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Where did the discrimination and hatred come from?

By Tharcisse Seminega - posted Wednesday, 27 June 2007

Scholars of Rwanda’s history advocate the old cliché that “ever since the beginning of Rwanda’s existence as a colony and as a country, the two ethnic groups of Hutu and Tutsi have been constantly at odds”.

For them the Tutsi genocide was just an ethnic and barbaric struggle in which Hutu killed Tutsi and Tutsi killed Hutu. Some are not even ashamed to claim that there has been a double genocide. But is that so? Can we provide more accurate information about the Hutu-Tutsi relationships in traditional and colonial Rwanda and about what really happened during genocide?

Filling this gap with first hand information would help heal the Rwandan nation and pave a path for the future. But where should this information come from?


The information we need may be drawn from genocide survivors’ accounts and other relevant sources such books, documentaries and films about the Rwandan genocide. But a forum in which all components of the Rwandan nation would be most welcome.

As a genocide survivor and a Rwandan born and raised in this country, I feel I can draw from my own experience and also from the many documents published on the Rwandan genocide to give a balanced view on the matter.

Today one of the overwhelming challenges of the post-genocide Rwanda is the cleavage between the Hutu and the Tutsi inside and outside Rwanda. This article is a contribution to this issue.

In fact, the Rwandan history demonstrates that there has been harmony between Hutu and Tutsi for more than eight centuries of known Rwandan history. The factors of this harmony were, among others, the awareness that Rwandans formed a united nation governed by a monarchy that stood over tribal cleavage and was a bond of unity. There was also the fact that all Rwandans had the same culture, spoke the same language, and had intermarriages that made a population intertwined in close relationships.

Hutu and Tutsi shared life problems and struggled to solve them, each one contributing to the welfare of the other and bringing in what was specific to their skills in terms of farm work, cattle breeding, pottery and entertainment.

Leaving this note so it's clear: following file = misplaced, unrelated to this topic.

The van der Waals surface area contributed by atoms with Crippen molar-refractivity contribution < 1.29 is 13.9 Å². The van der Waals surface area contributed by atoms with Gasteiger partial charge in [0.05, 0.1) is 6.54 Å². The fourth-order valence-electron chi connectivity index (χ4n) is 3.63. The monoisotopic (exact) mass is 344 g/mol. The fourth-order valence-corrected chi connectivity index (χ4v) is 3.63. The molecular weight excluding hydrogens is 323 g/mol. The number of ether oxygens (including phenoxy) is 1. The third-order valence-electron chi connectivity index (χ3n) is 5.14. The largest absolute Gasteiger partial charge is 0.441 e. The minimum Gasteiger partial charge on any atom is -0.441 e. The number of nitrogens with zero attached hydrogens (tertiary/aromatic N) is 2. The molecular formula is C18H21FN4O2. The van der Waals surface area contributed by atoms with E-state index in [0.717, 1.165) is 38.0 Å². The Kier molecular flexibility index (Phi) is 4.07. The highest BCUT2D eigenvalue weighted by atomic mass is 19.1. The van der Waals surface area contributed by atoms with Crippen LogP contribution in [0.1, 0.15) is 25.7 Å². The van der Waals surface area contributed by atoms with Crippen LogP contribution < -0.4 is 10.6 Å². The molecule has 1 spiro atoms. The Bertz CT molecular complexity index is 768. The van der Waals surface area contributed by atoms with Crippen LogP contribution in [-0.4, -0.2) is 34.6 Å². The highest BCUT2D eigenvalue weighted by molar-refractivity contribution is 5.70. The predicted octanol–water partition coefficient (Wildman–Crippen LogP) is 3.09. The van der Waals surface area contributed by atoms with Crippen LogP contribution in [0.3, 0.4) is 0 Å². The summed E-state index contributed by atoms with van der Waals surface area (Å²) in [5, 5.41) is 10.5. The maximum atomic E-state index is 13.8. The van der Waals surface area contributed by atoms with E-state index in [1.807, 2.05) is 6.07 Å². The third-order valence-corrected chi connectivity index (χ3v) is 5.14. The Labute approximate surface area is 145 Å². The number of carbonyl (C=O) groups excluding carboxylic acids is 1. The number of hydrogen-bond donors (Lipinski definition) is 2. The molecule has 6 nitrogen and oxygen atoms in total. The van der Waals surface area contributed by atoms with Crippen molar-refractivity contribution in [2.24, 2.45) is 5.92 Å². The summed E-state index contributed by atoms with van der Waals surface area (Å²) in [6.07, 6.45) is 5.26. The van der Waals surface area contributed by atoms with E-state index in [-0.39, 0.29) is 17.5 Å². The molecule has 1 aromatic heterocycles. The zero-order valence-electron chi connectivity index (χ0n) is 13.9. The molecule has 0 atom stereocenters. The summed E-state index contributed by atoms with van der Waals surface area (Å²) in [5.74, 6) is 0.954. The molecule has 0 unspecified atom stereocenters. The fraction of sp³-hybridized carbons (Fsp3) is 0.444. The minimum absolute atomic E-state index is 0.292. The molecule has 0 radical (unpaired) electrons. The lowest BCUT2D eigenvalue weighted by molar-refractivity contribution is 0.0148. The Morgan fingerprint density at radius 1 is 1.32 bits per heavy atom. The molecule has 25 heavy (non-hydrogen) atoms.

My life experience as a child, and then as a student until 1959, also taught me that I had close friends in both ethnic groups. Nobody among my schoolmates or my neighbours had either a strong or even a slight feeling of being different from, or antagonist to, one another. None presented themselves as Tutsi, Hutu, but all knew they were Rwandans. Rather, all identified themselves according to the 15 Rwandan family clans and their totems.


Where did discrimination and hatred come from and how did they build up to culminate into genocide? To our best knowledge and understanding, genocide took place as a result of the colonial policy to divide the population in order to maintain their hegemony and sustain their economic interests.

German and Belgian colonial rulers first favoured Tutsi who helped them to impose and have forced labor and chores executed by Hutu, to foster better production and increase imports of tropical products such as coffee, tea and minerals. Likewise Hutus, known for their hard work, have even been imported from Rwanda into the Belgian Congo to work as miners in Katanga.

However, when the Tutsi in power asked for independence in the 1950s, the Belgians switched alliances and helped the Hutu to overthrow monarchy and install the republic. The quest for independence sounded the death knell for the monarchy with the mysterious death of King Charles Mutara III Rudahigwa in Burundi in 1959, and the destitution by the same Belgian colonists of King Jean Baptiste Kigeli Ndahindurwa in 1961.

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About the Author

Dr Tharcisse Seminega is a survivor of the 1994 Tutsi genocide in Rwanda. You can read his full story on his author's page here.

Creative Commons LicenseThis work is licensed under a Creative Commons License.

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